Here, on the need to take downside risks into account in discussing industrial development - especially when our water, land and lives are at stake.
For further reading...
- The CP and Jenni Sheppard report on the many warning signs which should have identified the causes of the Mount Polley spill before it turned a town's water toxic. Stephen Hume rightly concludes that the spill can be traced to a lax regulatory culture. Alison Bailey's report points out that similar ponds set up for larger mining projects could cause even more damage. And Nature Canada discusses the deliberate choice not to require tar sands operators to assess the risk of tailings pond breaches.
- Mike de Souza reports on the "investigation" into the continuing Cold Lake oil spill - which included regulators allowing Canadian Natural Resources Limited to self-report and collect its own evidence. And Laura Broadley's report reminds us about CNRL's stonewalling in even admitting that a problem existed.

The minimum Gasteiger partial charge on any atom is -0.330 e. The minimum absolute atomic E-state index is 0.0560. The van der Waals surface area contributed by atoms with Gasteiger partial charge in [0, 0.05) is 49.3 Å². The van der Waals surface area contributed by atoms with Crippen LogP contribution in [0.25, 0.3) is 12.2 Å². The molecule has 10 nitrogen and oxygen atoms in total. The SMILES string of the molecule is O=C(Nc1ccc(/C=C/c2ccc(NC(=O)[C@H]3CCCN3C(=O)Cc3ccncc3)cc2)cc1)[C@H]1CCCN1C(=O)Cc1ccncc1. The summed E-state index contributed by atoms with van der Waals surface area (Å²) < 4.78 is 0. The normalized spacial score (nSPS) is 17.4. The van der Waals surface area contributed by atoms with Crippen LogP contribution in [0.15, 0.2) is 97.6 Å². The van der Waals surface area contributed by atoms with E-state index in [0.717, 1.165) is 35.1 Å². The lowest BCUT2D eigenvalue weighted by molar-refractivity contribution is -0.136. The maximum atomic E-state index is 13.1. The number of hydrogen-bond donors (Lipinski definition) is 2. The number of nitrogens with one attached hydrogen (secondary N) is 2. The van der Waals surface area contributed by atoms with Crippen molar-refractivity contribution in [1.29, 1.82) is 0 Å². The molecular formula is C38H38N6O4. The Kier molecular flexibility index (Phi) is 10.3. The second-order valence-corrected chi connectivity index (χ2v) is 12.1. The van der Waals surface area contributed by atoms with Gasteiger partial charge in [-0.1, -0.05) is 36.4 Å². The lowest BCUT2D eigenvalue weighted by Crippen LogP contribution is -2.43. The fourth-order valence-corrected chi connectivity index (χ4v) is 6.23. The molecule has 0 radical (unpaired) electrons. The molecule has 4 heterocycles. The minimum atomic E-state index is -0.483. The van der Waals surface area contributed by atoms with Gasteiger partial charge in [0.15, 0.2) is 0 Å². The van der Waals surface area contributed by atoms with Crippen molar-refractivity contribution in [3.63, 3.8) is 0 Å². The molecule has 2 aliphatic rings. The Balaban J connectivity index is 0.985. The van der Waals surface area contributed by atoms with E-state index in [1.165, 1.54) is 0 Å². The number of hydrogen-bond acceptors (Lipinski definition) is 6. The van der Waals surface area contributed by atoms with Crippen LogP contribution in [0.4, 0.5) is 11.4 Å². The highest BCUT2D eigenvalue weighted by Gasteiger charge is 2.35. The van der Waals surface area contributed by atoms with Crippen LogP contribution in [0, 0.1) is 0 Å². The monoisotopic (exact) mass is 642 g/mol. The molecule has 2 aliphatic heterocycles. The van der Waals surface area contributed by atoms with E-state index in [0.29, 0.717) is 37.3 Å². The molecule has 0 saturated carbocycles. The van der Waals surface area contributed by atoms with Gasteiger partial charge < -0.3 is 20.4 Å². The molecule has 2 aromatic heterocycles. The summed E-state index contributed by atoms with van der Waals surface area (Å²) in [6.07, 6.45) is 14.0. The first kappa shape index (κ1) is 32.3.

- CBC reports on Toledo's water contamination, as well as the earthquakes caused by fracking in the U.S.
- Tanya Lewis discusses the methane releases which are blowing holes in the Siberian landscape. And Brian Merchant notes that similar uncontrolled methane releases from the ocean floor could make climate change far worse than even the most dire scenarios currently under discussion. So while Marc Jaccard may be right to point out the need for honest discussion about climate change, that conversation also needs to factor in the growing dangers of leaving emissions to soar.
- Finally, PressProgress highlights the policy choice to imposing all kinds of new and unassessed risks on an unknowing public - as the Cons fully intend for their lax regulation to cause a wave of applications for projects whose damage to land, water and wildlife would never have been permitted before.
Update: I wasn't previously aware the Mount Polley and Cold Lake incidents were connected by more than lax regulation. But apparently there's another common thread between the two.